A recent news item on National Public Radio caught this blogger’s ear, and showed the increasing number of companies attempting to control an otherwise uncontrollable growth of plastic waste.
JBI, Inc., a startup company says, in promoting its new process, “Our patent pending Plastic2Oil® (P2O®) process is a commercially viable, proprietary process designed to provide immediate economic benefit for industry, communities and government organizations with waste plastic recycling challenges.”
JBI’s process uses consumer waste plastic bags (the so-called “T-shirt” bags in which shoppers carry groceries to their cars, Number 5 automotive plastic, food containers and even plastic gas tanks and wine bags. These are fed onto a conveyer system in JBI’s Niagara Falls, New York plant, where they are loaded into a hopper that can accommodate 4,000 pounds per hour of waste plastic. The material flows through an apparatus, 120 feet long, 10 feet wide and 20 feet high, which first preheats and liquefies it. Semisolid materials are separated, and the liquid goes to a reactor, where up to 86-percent hydrocarbons are removed to further processing.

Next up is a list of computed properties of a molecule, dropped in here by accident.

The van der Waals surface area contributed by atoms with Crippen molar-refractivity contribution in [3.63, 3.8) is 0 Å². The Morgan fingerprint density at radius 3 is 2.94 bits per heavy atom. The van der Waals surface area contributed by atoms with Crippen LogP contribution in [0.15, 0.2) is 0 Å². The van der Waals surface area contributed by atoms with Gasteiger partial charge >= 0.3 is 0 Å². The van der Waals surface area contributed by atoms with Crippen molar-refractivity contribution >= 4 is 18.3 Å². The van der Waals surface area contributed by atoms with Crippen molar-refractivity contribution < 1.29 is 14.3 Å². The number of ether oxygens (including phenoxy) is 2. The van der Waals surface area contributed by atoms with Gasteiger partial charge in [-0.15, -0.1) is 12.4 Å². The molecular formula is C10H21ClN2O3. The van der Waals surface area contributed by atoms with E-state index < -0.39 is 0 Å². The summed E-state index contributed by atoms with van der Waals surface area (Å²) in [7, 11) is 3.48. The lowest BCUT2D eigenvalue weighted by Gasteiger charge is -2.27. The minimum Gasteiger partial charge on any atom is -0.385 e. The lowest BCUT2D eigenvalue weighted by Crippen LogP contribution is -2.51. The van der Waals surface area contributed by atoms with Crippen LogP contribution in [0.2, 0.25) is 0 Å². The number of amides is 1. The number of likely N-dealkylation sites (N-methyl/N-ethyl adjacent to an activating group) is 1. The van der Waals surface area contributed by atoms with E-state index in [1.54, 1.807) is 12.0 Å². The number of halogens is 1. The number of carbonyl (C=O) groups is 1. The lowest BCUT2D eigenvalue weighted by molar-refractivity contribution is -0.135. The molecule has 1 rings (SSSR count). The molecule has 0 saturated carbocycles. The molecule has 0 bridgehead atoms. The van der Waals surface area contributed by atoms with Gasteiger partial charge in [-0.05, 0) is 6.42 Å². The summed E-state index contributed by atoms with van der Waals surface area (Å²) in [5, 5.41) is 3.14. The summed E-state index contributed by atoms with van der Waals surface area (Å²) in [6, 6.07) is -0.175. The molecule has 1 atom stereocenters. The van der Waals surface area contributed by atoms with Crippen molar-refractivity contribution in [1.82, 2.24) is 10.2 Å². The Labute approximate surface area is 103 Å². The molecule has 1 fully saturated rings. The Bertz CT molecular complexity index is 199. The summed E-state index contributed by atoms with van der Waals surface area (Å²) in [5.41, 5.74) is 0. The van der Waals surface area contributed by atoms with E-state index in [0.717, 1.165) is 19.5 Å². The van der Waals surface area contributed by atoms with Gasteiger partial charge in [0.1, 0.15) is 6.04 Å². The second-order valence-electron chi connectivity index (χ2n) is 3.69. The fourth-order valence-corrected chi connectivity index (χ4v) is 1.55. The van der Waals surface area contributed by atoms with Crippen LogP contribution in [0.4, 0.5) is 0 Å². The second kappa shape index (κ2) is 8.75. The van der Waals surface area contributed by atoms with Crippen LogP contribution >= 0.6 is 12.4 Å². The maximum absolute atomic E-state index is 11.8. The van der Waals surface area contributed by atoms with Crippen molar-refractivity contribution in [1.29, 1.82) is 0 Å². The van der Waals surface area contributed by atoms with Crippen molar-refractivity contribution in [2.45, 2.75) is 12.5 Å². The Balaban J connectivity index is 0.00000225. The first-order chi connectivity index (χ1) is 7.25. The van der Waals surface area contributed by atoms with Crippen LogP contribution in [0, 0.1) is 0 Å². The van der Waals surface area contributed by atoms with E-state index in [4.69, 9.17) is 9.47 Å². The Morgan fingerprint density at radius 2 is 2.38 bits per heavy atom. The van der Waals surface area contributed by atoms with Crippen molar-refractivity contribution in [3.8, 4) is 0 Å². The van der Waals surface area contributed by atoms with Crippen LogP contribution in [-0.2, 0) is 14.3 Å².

At this point, light gases such as methane ethane, butane and propane (about 12 percent of the output, according to the company) are fed to the furnaces for fueling the process. Fuel oil and Diesel are condensed and sent to temporary fuel tanks. Further refining takes place and produces high-quality fuels that emulate those produced through normal refining processes.
A final two-to-four percent comes out as a “petcoke” carbon black residue, which cannot be safely put into landfills. It does have a heating value of 10,600 BTUs per pound, though, and can be used by steel mills to fuel blast furnaces.
JBI claims, “The emissions documented by CRA from the P2O stack test were lower than what would be produced by the same test on a natural gas furnace of similar size,” and put almost 16 percent oxygen back into the air.
John Bordynuik, head of his self-named company, says that it costs $10 to produce a barrel of Number 6 fuel oil from plastic waste, oil which can sell for $100 a barrel. This is enticing to investors, with the company recently starting a second production line. It’s also brought the unwelcome attention of the Securities and Exchange Commission, who cited the company for over-valuing its assets to raise additional investment funding. Even their highly productive line, which squeezes 90 percent oil from every pound of otherwise unrecyclable plastic, is sometimes mischaracterized as “synthetic,” leading to some buyer resistance.
How well the company weathers these tempests will help determine how JBI, Inc. and other innovative startups in the energy field fare in the long term. We wish them all well.